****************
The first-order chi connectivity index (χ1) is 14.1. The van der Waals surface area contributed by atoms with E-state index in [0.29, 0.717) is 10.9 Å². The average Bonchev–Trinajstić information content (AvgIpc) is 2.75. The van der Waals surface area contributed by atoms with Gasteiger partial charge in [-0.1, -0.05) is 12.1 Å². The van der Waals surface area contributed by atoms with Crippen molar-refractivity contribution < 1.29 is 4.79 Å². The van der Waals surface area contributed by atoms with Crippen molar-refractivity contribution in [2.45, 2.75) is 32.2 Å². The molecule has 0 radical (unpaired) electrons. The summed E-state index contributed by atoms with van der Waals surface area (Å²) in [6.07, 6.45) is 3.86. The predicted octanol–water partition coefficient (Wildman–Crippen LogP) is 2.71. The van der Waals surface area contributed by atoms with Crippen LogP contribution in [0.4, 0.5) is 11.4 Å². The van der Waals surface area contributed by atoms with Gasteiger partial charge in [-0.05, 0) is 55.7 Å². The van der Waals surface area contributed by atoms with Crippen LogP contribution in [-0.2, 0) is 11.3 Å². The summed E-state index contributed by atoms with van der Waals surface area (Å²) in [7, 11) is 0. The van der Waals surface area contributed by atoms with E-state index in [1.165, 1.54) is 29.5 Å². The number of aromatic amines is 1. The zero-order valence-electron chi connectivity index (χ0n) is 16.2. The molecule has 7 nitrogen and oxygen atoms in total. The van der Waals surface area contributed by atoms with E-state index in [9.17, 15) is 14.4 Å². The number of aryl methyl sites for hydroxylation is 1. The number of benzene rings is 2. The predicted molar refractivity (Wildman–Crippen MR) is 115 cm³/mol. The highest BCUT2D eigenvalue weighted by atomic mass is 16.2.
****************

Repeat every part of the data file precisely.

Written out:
The first-order chi connectivity index (χ1) is 14.1. The van der Waals surface area contributed by atoms with E-state index in [0.29, 0.717) is 10.9 Å². The average Bonchev–Trinajstić information content (AvgIpc) is 2.75. The van der Waals surface area contributed by atoms with Gasteiger partial charge in [-0.1, -0.05) is 12.1 Å². The van der Waals surface area contributed by atoms with Crippen molar-refractivity contribution < 1.29 is 4.79 Å². The van der Waals surface area contributed by atoms with Crippen molar-refractivity contribution in [2.45, 2.75) is 32.2 Å². The molecule has 0 radical (unpaired) electrons. The summed E-state index contributed by atoms with van der Waals surface area (Å²) in [6.07, 6.45) is 3.86. The predicted octanol–water partition coefficient (Wildman–Crippen LogP) is 2.71. The van der Waals surface area contributed by atoms with Crippen LogP contribution in [0.4, 0.5) is 11.4 Å². The van der Waals surface area contributed by atoms with Gasteiger partial charge in [-0.05, 0) is 55.7 Å². The van der Waals surface area contributed by atoms with Crippen LogP contribution in [-0.2, 0) is 11.3 Å². The summed E-state index contributed by atoms with van der Waals surface area (Å²) in [7, 11) is 0. The van der Waals surface area contributed by atoms with E-state index in [1.165, 1.54) is 29.5 Å². The number of aromatic amines is 1. The zero-order valence-electron chi connectivity index (χ0n) is 16.2. The molecule has 7 nitrogen and oxygen atoms in total. The van der Waals surface area contributed by atoms with E-state index in [9.17, 15) is 14.4 Å². The number of aryl methyl sites for hydroxylation is 1. The number of benzene rings is 2. The predicted molar refractivity (Wildman–Crippen MR) is 115 cm³/mol. The highest BCUT2D eigenvalue weighted by atomic mass is 16.2.